“There really wasn’t, kid,” Jane-Now says, wiping a tear away.  “There…really wasn’t.”

At that, Jane-Now looks away, at nothing in particular, as more tears fall down her cheeks.

“He really was a cute kid, wasn’t he?  Remember when . . .?”

And then Jane-Now stops.

She turns to her left and looks directly at Major (MAJ) Chekhov.

He smiles.

“Yes, ma’am?”

“Remember,” Jane-Now whispers to him, although as if to herself.

“Yes, ma’am,” he says.  “Remember. It’s your ship, your brain. Your memories.”

He smiles even more.

“Memories made back then,” he continues. “And memories made even as we speak.”

A smile begins to form on Jane-Now’s face as well. Wiping away a tear, she looks down at the Boy.

And she snaps her fingers.

In an instant, Ahmed pops up.

He looks at Jane-Now, confused.

But then he looks down into the Transporter Room area.

And beams.

“Miss Jane!” he shouts, bounding out of his bed, rushing toward the Mezzanine guardrail.

Young Jane’s head pops up as well. And through her tears, she too beams.

“Ahmed?” she whispers.

“Hello, Miss Jane,” he yells in a slow, accented English, jumping up and down at the guardrail. “It’s me. Ahmed, your rag-a-muf-fin!  See, I told you I would remember that word!”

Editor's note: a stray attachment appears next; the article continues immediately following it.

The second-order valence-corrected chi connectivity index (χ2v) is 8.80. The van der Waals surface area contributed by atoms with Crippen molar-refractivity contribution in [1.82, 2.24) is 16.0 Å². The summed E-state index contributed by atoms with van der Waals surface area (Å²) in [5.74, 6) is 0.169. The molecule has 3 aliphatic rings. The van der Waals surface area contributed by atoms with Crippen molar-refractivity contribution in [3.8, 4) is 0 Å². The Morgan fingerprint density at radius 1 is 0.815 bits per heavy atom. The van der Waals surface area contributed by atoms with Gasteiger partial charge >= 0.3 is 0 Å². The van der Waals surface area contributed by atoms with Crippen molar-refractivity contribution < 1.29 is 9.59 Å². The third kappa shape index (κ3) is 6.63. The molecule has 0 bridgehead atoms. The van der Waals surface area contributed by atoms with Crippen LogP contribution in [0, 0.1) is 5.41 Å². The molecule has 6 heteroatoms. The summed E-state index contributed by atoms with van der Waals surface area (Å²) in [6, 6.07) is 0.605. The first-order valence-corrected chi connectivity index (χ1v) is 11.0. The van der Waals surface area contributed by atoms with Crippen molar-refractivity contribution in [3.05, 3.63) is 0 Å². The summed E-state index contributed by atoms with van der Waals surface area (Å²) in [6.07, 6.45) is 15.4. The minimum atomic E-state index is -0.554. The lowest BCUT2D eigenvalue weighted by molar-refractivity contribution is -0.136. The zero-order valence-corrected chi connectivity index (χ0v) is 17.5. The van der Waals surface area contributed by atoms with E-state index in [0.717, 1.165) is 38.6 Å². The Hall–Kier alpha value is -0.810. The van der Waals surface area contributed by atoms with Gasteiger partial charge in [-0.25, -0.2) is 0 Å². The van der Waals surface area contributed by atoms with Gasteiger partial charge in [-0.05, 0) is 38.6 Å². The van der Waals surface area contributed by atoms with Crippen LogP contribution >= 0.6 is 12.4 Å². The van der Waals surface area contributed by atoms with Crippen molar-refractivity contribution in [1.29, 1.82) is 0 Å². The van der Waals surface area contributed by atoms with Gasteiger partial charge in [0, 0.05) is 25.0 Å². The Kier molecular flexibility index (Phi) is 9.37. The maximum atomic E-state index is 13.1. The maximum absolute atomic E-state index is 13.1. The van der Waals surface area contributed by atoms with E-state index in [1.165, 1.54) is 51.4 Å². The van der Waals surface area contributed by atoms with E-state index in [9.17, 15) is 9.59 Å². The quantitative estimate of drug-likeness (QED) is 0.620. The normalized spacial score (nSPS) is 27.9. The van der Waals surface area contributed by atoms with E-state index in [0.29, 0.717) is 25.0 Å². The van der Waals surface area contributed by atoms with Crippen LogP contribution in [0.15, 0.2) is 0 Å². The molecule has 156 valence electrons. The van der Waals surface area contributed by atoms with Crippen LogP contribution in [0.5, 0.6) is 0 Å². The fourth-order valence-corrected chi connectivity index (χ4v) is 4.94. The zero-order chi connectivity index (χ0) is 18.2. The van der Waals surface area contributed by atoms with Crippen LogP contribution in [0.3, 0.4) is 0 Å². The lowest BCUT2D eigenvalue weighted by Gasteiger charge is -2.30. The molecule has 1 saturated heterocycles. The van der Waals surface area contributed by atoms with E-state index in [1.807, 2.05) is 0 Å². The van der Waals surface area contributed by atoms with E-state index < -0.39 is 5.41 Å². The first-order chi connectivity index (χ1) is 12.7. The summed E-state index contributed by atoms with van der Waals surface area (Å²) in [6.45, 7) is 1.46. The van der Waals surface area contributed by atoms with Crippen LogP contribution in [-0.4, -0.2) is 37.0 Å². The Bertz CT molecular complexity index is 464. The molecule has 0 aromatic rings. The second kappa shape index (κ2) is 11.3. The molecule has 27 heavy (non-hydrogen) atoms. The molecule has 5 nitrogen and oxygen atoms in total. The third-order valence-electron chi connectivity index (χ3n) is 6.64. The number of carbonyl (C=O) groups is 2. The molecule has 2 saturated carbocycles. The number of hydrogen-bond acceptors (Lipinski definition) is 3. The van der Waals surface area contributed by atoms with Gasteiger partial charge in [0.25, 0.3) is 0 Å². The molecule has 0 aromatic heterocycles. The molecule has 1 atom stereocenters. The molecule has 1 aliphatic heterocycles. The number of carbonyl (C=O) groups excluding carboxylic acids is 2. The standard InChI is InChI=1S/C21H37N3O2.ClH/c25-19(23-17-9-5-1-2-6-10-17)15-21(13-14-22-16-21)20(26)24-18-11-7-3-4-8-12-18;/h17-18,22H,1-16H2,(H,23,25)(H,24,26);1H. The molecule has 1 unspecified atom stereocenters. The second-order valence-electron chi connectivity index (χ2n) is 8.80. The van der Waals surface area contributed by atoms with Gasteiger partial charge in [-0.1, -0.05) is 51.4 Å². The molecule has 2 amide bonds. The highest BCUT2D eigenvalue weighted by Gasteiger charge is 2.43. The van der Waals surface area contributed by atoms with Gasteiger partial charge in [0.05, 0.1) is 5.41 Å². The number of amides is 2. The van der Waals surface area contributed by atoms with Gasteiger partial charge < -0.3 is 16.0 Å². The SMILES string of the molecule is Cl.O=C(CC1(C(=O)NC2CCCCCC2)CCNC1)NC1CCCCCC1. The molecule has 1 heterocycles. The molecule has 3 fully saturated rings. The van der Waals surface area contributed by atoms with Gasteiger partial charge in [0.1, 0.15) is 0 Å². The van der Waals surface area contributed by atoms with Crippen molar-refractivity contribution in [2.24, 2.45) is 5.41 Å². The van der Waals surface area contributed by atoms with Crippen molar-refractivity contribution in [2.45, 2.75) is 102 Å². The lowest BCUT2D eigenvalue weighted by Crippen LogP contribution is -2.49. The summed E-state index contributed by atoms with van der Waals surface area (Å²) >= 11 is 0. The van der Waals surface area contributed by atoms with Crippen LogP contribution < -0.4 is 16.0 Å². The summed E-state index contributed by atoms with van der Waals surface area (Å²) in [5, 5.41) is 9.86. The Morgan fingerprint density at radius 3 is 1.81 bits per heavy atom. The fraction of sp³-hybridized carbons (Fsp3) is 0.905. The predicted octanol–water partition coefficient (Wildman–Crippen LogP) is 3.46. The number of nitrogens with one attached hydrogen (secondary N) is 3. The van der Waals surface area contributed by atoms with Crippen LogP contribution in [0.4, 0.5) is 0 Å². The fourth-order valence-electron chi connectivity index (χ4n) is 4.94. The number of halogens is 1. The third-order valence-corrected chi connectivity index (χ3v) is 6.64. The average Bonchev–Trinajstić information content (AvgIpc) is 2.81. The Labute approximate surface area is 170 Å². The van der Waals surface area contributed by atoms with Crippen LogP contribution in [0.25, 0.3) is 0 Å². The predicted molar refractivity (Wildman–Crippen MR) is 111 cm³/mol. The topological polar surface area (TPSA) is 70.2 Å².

Slowly Young Jane stands up, speaking as if only to herself.  “It is you, Ahmed. It…is.”

Jane-Now approaches Ahmed on the guardrail, her eyes, though, now looking back at her younger self.

“See, kid! He’s not gone! I mean, he is, but then…so are you. You’re gone, and…”

Jane-Now stops, wipes away another tear.

“And you’re not, are you.”

A realization.  Not a question.

“I have something for you, Miss Jane,” Ahmed shouts down to Young Jane, suddenly putting his hands behind his back.

“You do?”  Young Jane laughs, then points to herself.  “For me?”

Ahmed nods vigorously.

Young Jane hesitates.

“Hey, kid!” Jane-Now says to her.  “Come on! He’s right here.  Look, I’ll help you.”

And with that, Jane-Now stretches her hand over the guardrail, down toward the Transporter Room.

“We’re it, kid, you and me. We’re it. And Ahmed.”

Young Jane looks at her, and then slowly approaches. As she does, Jane-Now turns to Ahmed.

“See, Ahmed, there she is! Miss Jane, just like before.  Here, give me your hand.”

Ahmed turns to her and smiles.

“You’re Miss Jane too, aren’t you?”  he says.

Jane hesitates.

“Yes, Ahmed, I was,” she says.

She pauses, first to wipe a tear, but then to smile.

“And I am,” she says. “I am.”

As Ahmed extends his hand to Jane-Now, she takes it with her left hand.

Just then, Young Jane reaches the guardrail’s edge and extends her hand up.

With her right hand, Jane-Now takes it.

“See?” Jane whispers to both of them. “No need to be apart anymore.”

With that, she draws the Boy’s hand into the Young Medic’s.

But in an instant, she realizes: she is no longer linking two hands together.

Instead, she looks forward to find Ahmed, standing before her, his right hand in her right hand, both of them on the Mezzanine.

When she looks beyond him, she then finds standing with MAJ Chekhov: Ahmed’s Mother, and Grandmama—and Young Jane.

Ahmed squeezes her hand, then pulls his back, reaches into his pocket, and looks up at her.

He hands Jane-Now a chocolate bar.

And winks.

“See, Miss Jane. I told you. For you. You back then. And you now.”